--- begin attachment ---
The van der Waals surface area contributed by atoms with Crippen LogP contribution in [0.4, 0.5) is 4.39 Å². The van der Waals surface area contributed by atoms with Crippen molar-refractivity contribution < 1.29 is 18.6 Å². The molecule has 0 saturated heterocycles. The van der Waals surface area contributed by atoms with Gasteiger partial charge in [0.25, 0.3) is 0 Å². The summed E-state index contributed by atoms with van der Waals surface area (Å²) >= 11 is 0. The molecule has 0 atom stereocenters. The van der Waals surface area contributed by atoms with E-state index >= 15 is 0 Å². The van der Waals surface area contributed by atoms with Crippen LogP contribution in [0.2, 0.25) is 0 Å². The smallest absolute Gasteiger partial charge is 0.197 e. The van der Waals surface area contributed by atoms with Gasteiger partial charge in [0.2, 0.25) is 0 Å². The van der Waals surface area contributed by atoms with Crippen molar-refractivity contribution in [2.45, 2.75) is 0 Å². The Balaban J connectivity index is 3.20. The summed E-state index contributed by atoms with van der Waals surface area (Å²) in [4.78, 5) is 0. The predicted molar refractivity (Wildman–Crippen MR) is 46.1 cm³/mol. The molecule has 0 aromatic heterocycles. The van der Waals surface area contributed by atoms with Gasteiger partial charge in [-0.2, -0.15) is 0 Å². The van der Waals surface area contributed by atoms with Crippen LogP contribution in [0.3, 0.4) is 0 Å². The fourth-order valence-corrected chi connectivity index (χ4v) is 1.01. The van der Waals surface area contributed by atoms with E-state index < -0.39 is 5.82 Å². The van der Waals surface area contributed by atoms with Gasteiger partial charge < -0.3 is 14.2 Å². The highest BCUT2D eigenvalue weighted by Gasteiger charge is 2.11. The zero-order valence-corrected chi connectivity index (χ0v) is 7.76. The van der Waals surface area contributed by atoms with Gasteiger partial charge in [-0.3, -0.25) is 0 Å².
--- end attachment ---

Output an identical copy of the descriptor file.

The van der Waals surface area contributed by atoms with Crippen LogP contribution in [0.4, 0.5) is 4.39 Å². The van der Waals surface area contributed by atoms with Crippen molar-refractivity contribution < 1.29 is 18.6 Å². The molecule has 0 saturated heterocycles. The van der Waals surface area contributed by atoms with Gasteiger partial charge in [0.25, 0.3) is 0 Å². The summed E-state index contributed by atoms with van der Waals surface area (Å²) >= 11 is 0. The molecule has 0 atom stereocenters. The van der Waals surface area contributed by atoms with E-state index >= 15 is 0 Å². The van der Waals surface area contributed by atoms with Crippen LogP contribution in [0.2, 0.25) is 0 Å². The smallest absolute Gasteiger partial charge is 0.197 e. The van der Waals surface area contributed by atoms with Gasteiger partial charge in [0.2, 0.25) is 0 Å². The van der Waals surface area contributed by atoms with Crippen molar-refractivity contribution in [2.45, 2.75) is 0 Å². The Balaban J connectivity index is 3.20. The summed E-state index contributed by atoms with van der Waals surface area (Å²) in [4.78, 5) is 0. The predicted molar refractivity (Wildman–Crippen MR) is 46.1 cm³/mol. The molecule has 0 aromatic heterocycles. The van der Waals surface area contributed by atoms with Gasteiger partial charge in [-0.2, -0.15) is 0 Å². The van der Waals surface area contributed by atoms with Crippen LogP contribution in [0.3, 0.4) is 0 Å². The fourth-order valence-corrected chi connectivity index (χ4v) is 1.01. The van der Waals surface area contributed by atoms with E-state index < -0.39 is 5.82 Å². The van der Waals surface area contributed by atoms with Gasteiger partial charge < -0.3 is 14.2 Å². The highest BCUT2D eigenvalue weighted by Gasteiger charge is 2.11. The zero-order valence-corrected chi connectivity index (χ0v) is 7.76. The van der Waals surface area contributed by atoms with Gasteiger partial charge in [-0.3, -0.25) is 0 Å².